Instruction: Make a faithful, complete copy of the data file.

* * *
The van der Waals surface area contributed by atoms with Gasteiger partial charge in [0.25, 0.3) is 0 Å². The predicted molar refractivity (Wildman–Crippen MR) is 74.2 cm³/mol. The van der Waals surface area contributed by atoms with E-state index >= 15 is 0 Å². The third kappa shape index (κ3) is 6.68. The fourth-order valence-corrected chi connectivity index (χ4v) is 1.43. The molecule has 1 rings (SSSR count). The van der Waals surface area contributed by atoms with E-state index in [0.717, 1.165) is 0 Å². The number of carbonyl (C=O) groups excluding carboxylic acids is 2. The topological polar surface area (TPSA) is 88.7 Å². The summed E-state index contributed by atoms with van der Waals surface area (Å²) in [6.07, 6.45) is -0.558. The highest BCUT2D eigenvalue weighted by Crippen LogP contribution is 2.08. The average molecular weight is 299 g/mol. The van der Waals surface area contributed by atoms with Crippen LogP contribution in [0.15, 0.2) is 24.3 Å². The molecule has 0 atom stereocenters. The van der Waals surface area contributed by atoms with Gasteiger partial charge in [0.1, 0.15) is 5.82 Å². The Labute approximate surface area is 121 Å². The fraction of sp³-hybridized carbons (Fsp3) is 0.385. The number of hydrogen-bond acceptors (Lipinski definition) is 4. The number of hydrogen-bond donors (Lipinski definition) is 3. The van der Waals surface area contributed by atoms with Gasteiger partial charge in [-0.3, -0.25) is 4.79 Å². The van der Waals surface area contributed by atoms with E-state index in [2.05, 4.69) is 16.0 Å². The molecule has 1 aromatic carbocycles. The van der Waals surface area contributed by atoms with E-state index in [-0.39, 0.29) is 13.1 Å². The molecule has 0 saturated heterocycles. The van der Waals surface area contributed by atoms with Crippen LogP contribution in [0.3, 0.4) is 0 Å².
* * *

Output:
The van der Waals surface area contributed by atoms with Gasteiger partial charge in [0.25, 0.3) is 0 Å². The predicted molar refractivity (Wildman–Crippen MR) is 74.2 cm³/mol. The van der Waals surface area contributed by atoms with E-state index >= 15 is 0 Å². The third kappa shape index (κ3) is 6.68. The fourth-order valence-corrected chi connectivity index (χ4v) is 1.43. The molecule has 1 rings (SSSR count). The van der Waals surface area contributed by atoms with E-state index in [0.717, 1.165) is 0 Å². The number of carbonyl (C=O) groups excluding carboxylic acids is 2. The topological polar surface area (TPSA) is 88.7 Å². The summed E-state index contributed by atoms with van der Waals surface area (Å²) in [6.07, 6.45) is -0.558. The highest BCUT2D eigenvalue weighted by Crippen LogP contribution is 2.08. The average molecular weight is 299 g/mol. The van der Waals surface area contributed by atoms with Crippen LogP contribution in [0.15, 0.2) is 24.3 Å². The molecule has 0 atom stereocenters. The van der Waals surface area contributed by atoms with Gasteiger partial charge in [0.1, 0.15) is 5.82 Å². The Labute approximate surface area is 121 Å². The fraction of sp³-hybridized carbons (Fsp3) is 0.385. The number of hydrogen-bond acceptors (Lipinski definition) is 4. The number of hydrogen-bond donors (Lipinski definition) is 3. The van der Waals surface area contributed by atoms with Gasteiger partial charge in [-0.3, -0.25) is 4.79 Å². The van der Waals surface area contributed by atoms with E-state index in [2.05, 4.69) is 16.0 Å². The molecule has 1 aromatic carbocycles. The van der Waals surface area contributed by atoms with E-state index in [-0.39, 0.29) is 13.1 Å². The molecule has 0 saturated heterocycles. The van der Waals surface area contributed by atoms with Crippen LogP contribution in [0.3, 0.4) is 0 Å².